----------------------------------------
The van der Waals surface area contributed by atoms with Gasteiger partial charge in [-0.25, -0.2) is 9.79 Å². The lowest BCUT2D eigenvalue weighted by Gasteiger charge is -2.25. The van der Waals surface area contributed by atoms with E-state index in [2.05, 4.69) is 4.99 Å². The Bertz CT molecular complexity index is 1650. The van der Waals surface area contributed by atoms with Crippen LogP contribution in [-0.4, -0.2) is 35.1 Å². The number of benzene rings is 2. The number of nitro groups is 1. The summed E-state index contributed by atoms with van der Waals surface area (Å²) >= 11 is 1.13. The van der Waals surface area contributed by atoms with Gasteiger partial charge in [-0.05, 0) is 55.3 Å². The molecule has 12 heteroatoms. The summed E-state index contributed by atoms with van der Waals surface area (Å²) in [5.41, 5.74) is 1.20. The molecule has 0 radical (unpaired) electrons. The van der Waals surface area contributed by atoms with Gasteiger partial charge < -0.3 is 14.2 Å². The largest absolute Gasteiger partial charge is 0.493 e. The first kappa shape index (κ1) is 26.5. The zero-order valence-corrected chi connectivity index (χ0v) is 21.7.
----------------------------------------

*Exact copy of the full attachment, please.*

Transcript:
The van der Waals surface area contributed by atoms with Gasteiger partial charge in [-0.25, -0.2) is 9.79 Å². The lowest BCUT2D eigenvalue weighted by Gasteiger charge is -2.25. The van der Waals surface area contributed by atoms with E-state index in [2.05, 4.69) is 4.99 Å². The Bertz CT molecular complexity index is 1650. The van der Waals surface area contributed by atoms with Crippen LogP contribution in [-0.4, -0.2) is 35.1 Å². The number of benzene rings is 2. The number of nitro groups is 1. The summed E-state index contributed by atoms with van der Waals surface area (Å²) >= 11 is 1.13. The van der Waals surface area contributed by atoms with Gasteiger partial charge in [-0.05, 0) is 55.3 Å². The molecule has 12 heteroatoms. The summed E-state index contributed by atoms with van der Waals surface area (Å²) in [5.41, 5.74) is 1.20. The molecule has 0 radical (unpaired) electrons. The van der Waals surface area contributed by atoms with Gasteiger partial charge < -0.3 is 14.2 Å². The largest absolute Gasteiger partial charge is 0.493 e. The first kappa shape index (κ1) is 26.5. The zero-order valence-corrected chi connectivity index (χ0v) is 21.7.